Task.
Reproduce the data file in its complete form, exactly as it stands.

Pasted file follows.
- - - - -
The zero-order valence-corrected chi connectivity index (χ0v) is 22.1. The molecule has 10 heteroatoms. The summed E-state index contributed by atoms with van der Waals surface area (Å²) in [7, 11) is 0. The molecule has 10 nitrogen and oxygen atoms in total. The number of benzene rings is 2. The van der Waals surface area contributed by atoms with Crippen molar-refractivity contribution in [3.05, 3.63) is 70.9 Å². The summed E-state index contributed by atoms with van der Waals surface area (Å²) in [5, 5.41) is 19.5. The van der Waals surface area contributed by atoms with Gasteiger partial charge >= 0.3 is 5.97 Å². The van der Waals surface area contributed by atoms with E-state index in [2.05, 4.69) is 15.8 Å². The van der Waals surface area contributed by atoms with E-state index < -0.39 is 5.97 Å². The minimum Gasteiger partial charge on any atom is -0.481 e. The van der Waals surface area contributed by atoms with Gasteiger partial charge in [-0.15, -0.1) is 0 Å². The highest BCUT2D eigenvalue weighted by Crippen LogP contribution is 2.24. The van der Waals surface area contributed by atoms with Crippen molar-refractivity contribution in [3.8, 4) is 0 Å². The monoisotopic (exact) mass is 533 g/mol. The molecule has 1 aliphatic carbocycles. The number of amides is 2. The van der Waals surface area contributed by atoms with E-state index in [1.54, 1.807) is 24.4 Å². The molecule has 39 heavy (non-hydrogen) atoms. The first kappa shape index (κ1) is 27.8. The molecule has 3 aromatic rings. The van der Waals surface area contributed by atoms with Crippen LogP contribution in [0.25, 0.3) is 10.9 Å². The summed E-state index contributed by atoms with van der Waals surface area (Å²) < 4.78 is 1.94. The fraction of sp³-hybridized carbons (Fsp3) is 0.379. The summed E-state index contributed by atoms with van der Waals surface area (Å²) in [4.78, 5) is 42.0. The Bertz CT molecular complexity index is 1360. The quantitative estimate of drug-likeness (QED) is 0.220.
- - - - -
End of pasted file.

The zero-order valence-corrected chi connectivity index (χ0v) is 22.1. The molecule has 10 heteroatoms. The summed E-state index contributed by atoms with van der Waals surface area (Å²) in [7, 11) is 0. The molecule has 10 nitrogen and oxygen atoms in total. The number of benzene rings is 2. The van der Waals surface area contributed by atoms with Crippen molar-refractivity contribution in [3.05, 3.63) is 70.9 Å². The summed E-state index contributed by atoms with van der Waals surface area (Å²) in [5, 5.41) is 19.5. The van der Waals surface area contributed by atoms with Gasteiger partial charge >= 0.3 is 5.97 Å². The van der Waals surface area contributed by atoms with E-state index in [2.05, 4.69) is 15.8 Å². The van der Waals surface area contributed by atoms with E-state index < -0.39 is 5.97 Å². The minimum Gasteiger partial charge on any atom is -0.481 e. The van der Waals surface area contributed by atoms with Gasteiger partial charge in [-0.15, -0.1) is 0 Å². The highest BCUT2D eigenvalue weighted by Crippen LogP contribution is 2.24. The van der Waals surface area contributed by atoms with Crippen molar-refractivity contribution in [3.8, 4) is 0 Å². The monoisotopic (exact) mass is 533 g/mol. The molecule has 1 aliphatic carbocycles. The number of amides is 2. The van der Waals surface area contributed by atoms with E-state index in [1.54, 1.807) is 24.4 Å². The molecule has 39 heavy (non-hydrogen) atoms. The first kappa shape index (κ1) is 27.8. The molecule has 3 aromatic rings. The van der Waals surface area contributed by atoms with Crippen LogP contribution in [0.25, 0.3) is 10.9 Å². The summed E-state index contributed by atoms with van der Waals surface area (Å²) < 4.78 is 1.94. The fraction of sp³-hybridized carbons (Fsp3) is 0.379. The summed E-state index contributed by atoms with van der Waals surface area (Å²) in [4.78, 5) is 42.0. The Bertz CT molecular complexity index is 1360. The quantitative estimate of drug-likeness (QED) is 0.220.